After watching Nancy Heusel perform The Belle of Amherst at Kempf House in 2004, I wanted to run home and read every word Emily Dickinson ever wrote. The setting in a real nineteenth-century house made it almost seem like we were sitting in Dickinson’s home in Amherst. There was no need for a stage set–Heusel wrote at the Kempfs’ desk, sat in their easy chair while sewing, looked out the window through lace curtains, and often turned toward the audience to talk directly to them.

Ann Arbor will have another chance to see this amazing performance when Heusel returns to Kempf House on October 18 and 19. Now a great-grandmother, Heusel says “I’ve grown and changed” in the ten years that have elapsed since. “I appreciate more the forces of death, love, nature–our mortality,” all things that Dickinson writes about.

Heusel has a long history of performing in venues all around Ann Arbor, ranging from the APA (a professional theater company that had a U-M residency in the 1960s) to the Ann Arbor Civic Theatre, and, more recently, the Michigan League Dinner Theater. Her longtime day jobs as head of Greenhills’ theater department and director of religious education at St. Andrew’s Episcopal Church also used her theater training. Now retired, she still works part-time as head of the church’s theater ministry.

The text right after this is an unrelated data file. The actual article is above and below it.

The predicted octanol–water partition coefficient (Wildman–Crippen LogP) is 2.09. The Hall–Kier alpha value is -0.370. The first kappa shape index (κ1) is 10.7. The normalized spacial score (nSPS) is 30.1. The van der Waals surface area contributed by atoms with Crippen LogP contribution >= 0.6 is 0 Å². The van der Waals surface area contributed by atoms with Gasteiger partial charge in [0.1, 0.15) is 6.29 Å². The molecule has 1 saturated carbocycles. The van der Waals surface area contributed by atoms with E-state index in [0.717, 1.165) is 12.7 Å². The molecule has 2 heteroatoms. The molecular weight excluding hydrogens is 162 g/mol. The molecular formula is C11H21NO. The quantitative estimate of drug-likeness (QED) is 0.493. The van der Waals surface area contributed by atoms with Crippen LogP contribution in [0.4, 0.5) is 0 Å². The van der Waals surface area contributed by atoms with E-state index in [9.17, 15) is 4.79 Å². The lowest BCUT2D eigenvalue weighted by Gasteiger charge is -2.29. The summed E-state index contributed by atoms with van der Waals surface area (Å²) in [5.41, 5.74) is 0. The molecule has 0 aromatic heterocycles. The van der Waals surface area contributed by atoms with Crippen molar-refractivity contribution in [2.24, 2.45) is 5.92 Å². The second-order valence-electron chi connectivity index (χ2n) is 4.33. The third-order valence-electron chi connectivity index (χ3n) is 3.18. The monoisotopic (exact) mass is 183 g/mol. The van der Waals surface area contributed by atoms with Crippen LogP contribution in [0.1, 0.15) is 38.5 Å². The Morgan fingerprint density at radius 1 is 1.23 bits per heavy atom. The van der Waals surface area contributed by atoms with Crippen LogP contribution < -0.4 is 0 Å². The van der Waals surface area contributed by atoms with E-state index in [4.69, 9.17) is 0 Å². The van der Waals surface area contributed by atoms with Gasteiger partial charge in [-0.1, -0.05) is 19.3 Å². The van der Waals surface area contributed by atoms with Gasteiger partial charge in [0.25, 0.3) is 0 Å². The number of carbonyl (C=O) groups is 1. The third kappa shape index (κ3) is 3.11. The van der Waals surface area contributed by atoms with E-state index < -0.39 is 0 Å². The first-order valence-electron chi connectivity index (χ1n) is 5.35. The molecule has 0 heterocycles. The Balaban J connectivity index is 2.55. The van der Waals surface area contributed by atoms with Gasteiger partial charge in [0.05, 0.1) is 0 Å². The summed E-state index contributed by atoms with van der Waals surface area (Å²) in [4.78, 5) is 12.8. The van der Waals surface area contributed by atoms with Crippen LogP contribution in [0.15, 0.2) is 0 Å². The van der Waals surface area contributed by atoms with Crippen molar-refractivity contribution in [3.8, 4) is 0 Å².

A lover of Dickinson’s poetry, Heusel had often thought that the Kempf House would be a perfect place to put on William Luce’s one-woman play, first performed in 1976 by Julie Harris. Luce used Dickinson’s poems, letters, and diaries to create a moving portrait of her life. Heusel casually mentioned this idea to a friend at St. Andrew’s who was also on the board of Kempf House, which led to her first production of the play in 1997. The funds raised were used to repair the Kempf House’s 1877 Steinway grand piano. The 2004 performance benefited an endowment fund, while the upcoming one is again going to the piano, this time for a major restoration.

The 1853 house is named for Pauline and Reuben Kempf, both music teachers, who lived there from 1890 to 1953. They bought the Steinway from a college student leaving town and used it to teach piano and voice. It was at the time the only grand piano in town and was often borrowed for U-M musical functions, transported by horse and wagon. Now 137 years old, the piano has multiple problems including sticky keys, uneven treble tones, and a cracked soundboard, all calling for major work which will cost about $60,000.

Although Dickinson’s words are older than the Kempf House Steinway, they need no more work than the attentions of a fine actress performing them in the perfect setting.